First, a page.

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Jun 25, 2009



I would agree that the Journal's argument to abolish IGs is a stretch, but the two broader points are these - first, that the WH is systematically attempting to neuter the IGs by intimidation, and when that fails, removal. It goes beyond Walpin, although his case seems flagrant enough alone to warrant an inquiry. Neil Barofsky, the TARP IG, and Amtrak IG Fred Wiederhold (just resigned) have also seemingly encountered resistance in doing their duties, and found alarming irregularities. Where there is smoke, there is fire, or so you would think...

But to the second point, and that is that with MSM support, there's a great danger of this being swept under the rug. Go to Google today, and you'll see about 150x the references to Mark Sanford's scandal, as to the much more serious allegations of WH duplicity in their dealings with Mr. Walpin. I know sex sells, but I'm sure there wouldn't be that kind of discrepancy if the White House was still occupied by George Bush.

So back to the Journal's argument to abolish the IGs. Perhaps they have a point after all - if they have no power, are regularly abused by the WH, and can be fired at will, what value do they really provide?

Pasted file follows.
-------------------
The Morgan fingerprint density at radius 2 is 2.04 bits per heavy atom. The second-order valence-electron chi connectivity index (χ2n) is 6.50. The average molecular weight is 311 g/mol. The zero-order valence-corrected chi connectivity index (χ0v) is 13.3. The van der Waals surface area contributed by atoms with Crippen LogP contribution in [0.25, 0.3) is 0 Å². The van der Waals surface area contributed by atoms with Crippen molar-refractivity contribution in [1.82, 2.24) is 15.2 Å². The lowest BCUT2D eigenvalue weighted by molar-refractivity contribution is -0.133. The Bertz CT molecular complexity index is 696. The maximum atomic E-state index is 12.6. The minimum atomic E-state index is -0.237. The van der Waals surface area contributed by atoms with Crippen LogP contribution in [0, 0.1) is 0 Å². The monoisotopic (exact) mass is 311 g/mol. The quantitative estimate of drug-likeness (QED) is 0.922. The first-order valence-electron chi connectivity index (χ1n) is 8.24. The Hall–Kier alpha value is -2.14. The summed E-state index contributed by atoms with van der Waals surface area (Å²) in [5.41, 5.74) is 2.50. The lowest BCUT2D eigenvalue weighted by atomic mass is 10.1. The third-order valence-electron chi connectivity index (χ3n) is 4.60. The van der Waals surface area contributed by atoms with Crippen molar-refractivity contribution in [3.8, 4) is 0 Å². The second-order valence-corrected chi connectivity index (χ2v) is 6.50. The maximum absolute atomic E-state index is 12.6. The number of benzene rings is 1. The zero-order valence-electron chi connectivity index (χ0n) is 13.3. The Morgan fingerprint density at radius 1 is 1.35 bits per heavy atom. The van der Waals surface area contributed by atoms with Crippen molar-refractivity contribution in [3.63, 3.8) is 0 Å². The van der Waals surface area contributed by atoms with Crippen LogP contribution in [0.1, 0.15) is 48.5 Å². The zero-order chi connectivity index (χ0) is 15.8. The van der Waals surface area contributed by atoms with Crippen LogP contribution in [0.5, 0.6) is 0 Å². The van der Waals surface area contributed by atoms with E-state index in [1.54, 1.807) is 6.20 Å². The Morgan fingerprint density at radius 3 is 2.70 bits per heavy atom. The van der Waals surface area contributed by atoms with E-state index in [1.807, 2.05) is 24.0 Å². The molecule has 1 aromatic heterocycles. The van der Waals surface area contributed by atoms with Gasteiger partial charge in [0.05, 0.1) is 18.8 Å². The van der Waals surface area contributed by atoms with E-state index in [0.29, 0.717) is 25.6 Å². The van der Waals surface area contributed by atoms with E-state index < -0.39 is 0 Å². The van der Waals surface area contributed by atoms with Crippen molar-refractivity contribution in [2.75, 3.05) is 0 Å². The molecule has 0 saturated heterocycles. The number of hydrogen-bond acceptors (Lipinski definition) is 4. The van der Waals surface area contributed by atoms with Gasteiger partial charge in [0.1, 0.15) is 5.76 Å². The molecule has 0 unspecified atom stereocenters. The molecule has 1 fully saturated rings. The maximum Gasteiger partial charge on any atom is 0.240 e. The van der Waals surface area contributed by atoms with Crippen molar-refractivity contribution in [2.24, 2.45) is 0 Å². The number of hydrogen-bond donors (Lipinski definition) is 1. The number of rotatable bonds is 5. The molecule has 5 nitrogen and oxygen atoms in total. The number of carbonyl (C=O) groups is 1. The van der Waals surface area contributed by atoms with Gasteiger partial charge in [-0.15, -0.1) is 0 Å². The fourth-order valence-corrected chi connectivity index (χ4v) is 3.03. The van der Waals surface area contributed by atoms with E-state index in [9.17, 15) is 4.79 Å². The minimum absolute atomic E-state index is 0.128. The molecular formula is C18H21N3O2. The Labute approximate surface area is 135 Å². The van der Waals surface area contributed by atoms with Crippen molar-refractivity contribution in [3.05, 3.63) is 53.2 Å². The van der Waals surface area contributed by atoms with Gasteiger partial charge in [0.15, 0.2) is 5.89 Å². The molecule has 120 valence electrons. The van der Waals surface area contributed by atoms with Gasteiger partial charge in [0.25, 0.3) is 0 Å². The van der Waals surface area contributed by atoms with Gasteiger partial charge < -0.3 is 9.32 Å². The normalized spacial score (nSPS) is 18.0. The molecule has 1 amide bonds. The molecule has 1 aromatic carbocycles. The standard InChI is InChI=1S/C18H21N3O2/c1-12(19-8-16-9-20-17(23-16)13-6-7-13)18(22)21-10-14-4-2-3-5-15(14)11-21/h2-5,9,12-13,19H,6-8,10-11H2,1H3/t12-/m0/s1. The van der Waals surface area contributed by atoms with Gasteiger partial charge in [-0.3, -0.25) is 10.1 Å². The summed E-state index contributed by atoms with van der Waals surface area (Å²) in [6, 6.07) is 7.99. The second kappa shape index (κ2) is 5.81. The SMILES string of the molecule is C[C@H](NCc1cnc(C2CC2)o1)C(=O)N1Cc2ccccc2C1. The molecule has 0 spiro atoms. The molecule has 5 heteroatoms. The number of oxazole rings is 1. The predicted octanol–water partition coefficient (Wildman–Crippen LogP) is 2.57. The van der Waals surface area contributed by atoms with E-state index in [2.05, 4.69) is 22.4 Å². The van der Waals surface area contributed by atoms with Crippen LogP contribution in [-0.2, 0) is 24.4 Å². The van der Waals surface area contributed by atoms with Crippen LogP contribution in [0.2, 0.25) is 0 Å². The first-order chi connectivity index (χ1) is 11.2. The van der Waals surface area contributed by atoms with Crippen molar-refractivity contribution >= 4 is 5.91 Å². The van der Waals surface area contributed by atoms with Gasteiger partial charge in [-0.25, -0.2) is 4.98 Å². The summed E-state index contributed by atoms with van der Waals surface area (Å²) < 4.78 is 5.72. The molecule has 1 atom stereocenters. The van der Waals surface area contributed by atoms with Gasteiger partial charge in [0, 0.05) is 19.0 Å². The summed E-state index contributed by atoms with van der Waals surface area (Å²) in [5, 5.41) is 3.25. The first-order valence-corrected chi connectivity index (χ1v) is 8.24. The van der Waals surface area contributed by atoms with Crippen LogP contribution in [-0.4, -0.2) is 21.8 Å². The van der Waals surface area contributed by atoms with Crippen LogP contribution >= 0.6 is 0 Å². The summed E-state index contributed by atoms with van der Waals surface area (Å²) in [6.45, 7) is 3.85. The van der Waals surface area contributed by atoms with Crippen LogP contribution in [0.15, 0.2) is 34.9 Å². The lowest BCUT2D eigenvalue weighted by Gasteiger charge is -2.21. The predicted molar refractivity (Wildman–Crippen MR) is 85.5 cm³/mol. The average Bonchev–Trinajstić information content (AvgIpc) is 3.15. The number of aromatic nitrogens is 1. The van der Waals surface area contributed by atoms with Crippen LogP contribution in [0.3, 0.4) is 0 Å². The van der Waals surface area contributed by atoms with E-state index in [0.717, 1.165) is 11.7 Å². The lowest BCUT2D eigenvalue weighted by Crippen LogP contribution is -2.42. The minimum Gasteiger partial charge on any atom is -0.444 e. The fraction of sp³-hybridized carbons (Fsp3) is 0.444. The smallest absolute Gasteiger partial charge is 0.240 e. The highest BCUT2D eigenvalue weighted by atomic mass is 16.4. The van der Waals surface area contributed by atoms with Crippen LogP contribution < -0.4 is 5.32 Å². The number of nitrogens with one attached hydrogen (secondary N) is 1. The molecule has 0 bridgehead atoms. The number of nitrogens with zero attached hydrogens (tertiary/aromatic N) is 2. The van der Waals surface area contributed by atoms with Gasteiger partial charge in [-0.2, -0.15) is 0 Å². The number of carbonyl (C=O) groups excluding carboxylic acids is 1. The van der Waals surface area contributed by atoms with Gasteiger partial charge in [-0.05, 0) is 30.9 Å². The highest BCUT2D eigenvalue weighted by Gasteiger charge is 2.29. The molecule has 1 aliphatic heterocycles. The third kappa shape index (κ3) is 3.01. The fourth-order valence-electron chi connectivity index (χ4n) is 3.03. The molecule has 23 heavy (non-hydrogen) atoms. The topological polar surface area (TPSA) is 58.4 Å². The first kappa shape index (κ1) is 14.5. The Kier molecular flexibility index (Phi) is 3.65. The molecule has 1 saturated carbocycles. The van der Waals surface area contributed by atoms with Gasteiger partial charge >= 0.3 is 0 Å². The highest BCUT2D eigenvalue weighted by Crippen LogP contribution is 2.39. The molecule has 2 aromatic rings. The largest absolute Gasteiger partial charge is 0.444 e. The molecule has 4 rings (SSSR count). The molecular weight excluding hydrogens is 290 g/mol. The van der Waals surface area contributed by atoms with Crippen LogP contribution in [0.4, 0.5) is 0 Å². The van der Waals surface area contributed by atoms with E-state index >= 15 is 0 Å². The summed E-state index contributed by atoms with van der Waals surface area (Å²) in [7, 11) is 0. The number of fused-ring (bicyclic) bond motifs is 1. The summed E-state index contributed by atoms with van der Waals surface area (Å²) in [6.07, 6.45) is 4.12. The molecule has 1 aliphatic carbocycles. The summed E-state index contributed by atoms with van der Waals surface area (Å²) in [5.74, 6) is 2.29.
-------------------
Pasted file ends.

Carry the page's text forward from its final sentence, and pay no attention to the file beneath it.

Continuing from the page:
Michael Lent

Your concerns re WSJ views are right. But the nagging--and growing--problem with IGs is that they tend to appear as a safety net for overseers and even the line executives and managers who are the subjects of IG fact-finding and analysis. Political and career officials are not sufficiently alert to problems, and they have less incentive than ever to discover and resolve them. There is little penalty for ignoring them as long as accountability is rarely made to stick. In other words, management doesn't do its own policing of policy and operations, but rather defers issues to the next crew and waits to see if the IG can come up with something. Meanwhile, IGs often play gotcha rather than examine systemic issues, and the lead time to issue results is far too long. Everyday IG work is fine and needs to be sustained, but the real problem we have is lack of energetic, non-bureaucratic leadership in the agencies.

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